Scientifically Proven: Nuts Are Not Fattening
Leading scientists have released the latest results of the large scale trials related to nuts consumption and health, particularly in myocardial infarction, stroke, and cardiovascular diseases. Recent scientific studies show the benefits of regular intake of nuts, not only associated with cardiovascular health but also with renal function, diabetes, cognitive function, atherosclerosis, metabolic syndrome, inflammatory biomarkers, etc. It is important to highlight that scientific evidence demonstrates that eating nuts is not associated with a higher risk of weight gain, and even reinforce their importance as sources of key nutrients.
In the framework of the International Congress of Nutrition celebrated between 15th-20th of September in Granada, the INC (International Nut and Dried Fruit Council) organizes the symposium “Nuts in Health and Disease” where five worldwide leading researchers have shared the latest findings.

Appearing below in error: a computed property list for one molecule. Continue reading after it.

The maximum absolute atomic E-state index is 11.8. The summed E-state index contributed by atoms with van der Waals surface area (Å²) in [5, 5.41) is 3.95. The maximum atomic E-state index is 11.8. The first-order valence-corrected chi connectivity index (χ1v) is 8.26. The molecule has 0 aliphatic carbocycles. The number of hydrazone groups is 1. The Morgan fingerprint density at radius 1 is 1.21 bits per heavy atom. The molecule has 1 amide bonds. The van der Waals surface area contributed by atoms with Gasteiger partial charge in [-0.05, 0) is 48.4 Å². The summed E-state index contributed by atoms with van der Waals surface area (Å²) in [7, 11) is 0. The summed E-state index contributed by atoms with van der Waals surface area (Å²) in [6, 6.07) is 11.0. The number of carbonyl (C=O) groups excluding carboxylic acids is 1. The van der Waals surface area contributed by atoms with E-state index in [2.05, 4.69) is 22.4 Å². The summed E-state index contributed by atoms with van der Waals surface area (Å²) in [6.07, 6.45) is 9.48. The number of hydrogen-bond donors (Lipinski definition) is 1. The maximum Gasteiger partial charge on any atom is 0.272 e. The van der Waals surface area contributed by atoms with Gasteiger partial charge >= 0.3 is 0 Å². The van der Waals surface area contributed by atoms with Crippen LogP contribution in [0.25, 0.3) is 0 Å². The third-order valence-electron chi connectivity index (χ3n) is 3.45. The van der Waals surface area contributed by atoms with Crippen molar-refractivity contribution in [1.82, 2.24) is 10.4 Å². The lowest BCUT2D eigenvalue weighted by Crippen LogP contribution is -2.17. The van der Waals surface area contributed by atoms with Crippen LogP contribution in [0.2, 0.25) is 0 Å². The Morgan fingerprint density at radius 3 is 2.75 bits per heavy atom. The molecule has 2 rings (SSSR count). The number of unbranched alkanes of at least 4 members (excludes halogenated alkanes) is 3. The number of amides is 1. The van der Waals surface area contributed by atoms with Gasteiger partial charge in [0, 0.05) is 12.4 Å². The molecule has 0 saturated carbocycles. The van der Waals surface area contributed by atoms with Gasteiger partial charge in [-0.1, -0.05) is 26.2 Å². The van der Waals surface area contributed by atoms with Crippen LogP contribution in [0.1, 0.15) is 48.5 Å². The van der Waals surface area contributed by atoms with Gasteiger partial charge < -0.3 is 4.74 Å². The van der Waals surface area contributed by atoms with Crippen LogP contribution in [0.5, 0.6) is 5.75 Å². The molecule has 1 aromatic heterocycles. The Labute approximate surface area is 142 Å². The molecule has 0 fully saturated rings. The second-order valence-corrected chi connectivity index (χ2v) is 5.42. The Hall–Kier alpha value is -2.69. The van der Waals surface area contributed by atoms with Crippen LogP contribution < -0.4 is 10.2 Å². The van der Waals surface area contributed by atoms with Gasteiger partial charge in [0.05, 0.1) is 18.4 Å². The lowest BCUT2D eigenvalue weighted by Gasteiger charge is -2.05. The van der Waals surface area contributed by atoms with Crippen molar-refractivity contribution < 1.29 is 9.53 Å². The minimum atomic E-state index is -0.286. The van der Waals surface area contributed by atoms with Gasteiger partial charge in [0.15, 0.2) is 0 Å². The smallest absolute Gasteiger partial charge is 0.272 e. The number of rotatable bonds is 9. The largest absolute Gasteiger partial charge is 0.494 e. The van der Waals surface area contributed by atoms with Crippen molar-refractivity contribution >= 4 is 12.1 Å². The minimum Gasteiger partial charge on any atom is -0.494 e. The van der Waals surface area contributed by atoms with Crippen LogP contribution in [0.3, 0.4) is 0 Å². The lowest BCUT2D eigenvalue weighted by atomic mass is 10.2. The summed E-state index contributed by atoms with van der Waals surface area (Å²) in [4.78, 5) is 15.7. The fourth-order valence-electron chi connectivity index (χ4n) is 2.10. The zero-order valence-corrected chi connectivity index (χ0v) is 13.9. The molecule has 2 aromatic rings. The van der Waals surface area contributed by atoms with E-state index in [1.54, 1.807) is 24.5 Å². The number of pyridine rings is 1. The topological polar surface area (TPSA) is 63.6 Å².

Among the spotlight data presented, the study PREDIMED focuses on how a daily handful of nuts (15g of walnuts, 7.5g of hazelnuts, and 7.5g of almonds) reduces by 28% the incidence of cardiovascular disease (myocardial infarction, stroke, and cardiovascular death).
Dr. Mònica Bulló, main researcher at EPIRDEM project, concluded that a regular intake of pistachios has a direct effect on the reduction of incidence of type 2 diabetes. Pistachios have been studied in relation to their lipid profile and other risk factors of cardiovascular disease, in order to evaluate their effect on glucose metabolism, insulin resistance, and the risk of type 2 diabetes.
The key results of an epidemiological study on nuts and their effect on chronic diseases were presented by Professor Frank Hu, from Harvard University, showing how increasing nut consumption (≥ 5 times per week) is associated with a 30% lower risk of cardiovascular disease.
Linda Tapsell, professor at Wollongong University, Australia, has announced that nut consumption is not associated with a higher risk of weight gain, and recommends nuts as part of the diet to prevent obesity and other chronic diseases.
Finally, Dr. Sabaté—a professor of public health at Loma Linda University, California and a pioneer in the study of the health benefits of nuts—has concluded: “Epidemiological data indicate that the inclusion of nuts in the diet represents a minimum risk for weight gain and this is supported by clinical studies.”